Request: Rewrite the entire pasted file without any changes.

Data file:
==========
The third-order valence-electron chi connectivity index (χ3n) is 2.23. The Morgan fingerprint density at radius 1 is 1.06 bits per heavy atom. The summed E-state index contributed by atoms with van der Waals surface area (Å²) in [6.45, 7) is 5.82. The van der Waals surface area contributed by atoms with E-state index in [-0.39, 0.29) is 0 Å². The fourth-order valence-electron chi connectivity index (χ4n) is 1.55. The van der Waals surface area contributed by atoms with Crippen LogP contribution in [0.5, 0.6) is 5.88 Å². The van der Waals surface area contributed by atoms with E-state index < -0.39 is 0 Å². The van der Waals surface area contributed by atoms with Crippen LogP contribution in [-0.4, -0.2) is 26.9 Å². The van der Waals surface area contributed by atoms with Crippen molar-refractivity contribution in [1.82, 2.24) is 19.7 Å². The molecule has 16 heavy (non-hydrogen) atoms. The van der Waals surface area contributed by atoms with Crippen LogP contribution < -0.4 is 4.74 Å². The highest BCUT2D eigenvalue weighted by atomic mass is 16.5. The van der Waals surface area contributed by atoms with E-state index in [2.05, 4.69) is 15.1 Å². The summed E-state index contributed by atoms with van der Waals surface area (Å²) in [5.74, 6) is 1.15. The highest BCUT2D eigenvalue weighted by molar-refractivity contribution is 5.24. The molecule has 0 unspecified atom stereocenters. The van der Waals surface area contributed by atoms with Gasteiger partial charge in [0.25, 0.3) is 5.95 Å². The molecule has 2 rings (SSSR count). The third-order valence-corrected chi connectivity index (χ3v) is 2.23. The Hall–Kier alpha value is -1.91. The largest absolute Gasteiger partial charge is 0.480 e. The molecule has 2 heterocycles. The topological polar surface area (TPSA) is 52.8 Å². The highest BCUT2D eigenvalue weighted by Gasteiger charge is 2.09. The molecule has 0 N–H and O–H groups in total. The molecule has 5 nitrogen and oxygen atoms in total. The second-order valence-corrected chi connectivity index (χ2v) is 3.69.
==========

The third-order valence-electron chi connectivity index (χ3n) is 2.23. The Morgan fingerprint density at radius 1 is 1.06 bits per heavy atom. The summed E-state index contributed by atoms with van der Waals surface area (Å²) in [6.45, 7) is 5.82. The van der Waals surface area contributed by atoms with E-state index in [-0.39, 0.29) is 0 Å². The fourth-order valence-electron chi connectivity index (χ4n) is 1.55. The van der Waals surface area contributed by atoms with Crippen LogP contribution in [0.5, 0.6) is 5.88 Å². The van der Waals surface area contributed by atoms with E-state index < -0.39 is 0 Å². The van der Waals surface area contributed by atoms with Crippen LogP contribution in [-0.4, -0.2) is 26.9 Å². The van der Waals surface area contributed by atoms with Crippen molar-refractivity contribution in [1.82, 2.24) is 19.7 Å². The molecule has 16 heavy (non-hydrogen) atoms. The van der Waals surface area contributed by atoms with Crippen LogP contribution < -0.4 is 4.74 Å². The highest BCUT2D eigenvalue weighted by atomic mass is 16.5. The van der Waals surface area contributed by atoms with E-state index in [2.05, 4.69) is 15.1 Å². The summed E-state index contributed by atoms with van der Waals surface area (Å²) in [5.74, 6) is 1.15. The highest BCUT2D eigenvalue weighted by molar-refractivity contribution is 5.24. The molecule has 0 unspecified atom stereocenters. The van der Waals surface area contributed by atoms with Gasteiger partial charge in [0.25, 0.3) is 5.95 Å². The molecule has 2 rings (SSSR count). The third-order valence-corrected chi connectivity index (χ3v) is 2.23. The Hall–Kier alpha value is -1.91. The largest absolute Gasteiger partial charge is 0.480 e. The molecule has 2 heterocycles. The topological polar surface area (TPSA) is 52.8 Å². The highest BCUT2D eigenvalue weighted by Gasteiger charge is 2.09. The molecule has 0 N–H and O–H groups in total. The molecule has 5 nitrogen and oxygen atoms in total. The second-order valence-corrected chi connectivity index (χ2v) is 3.69.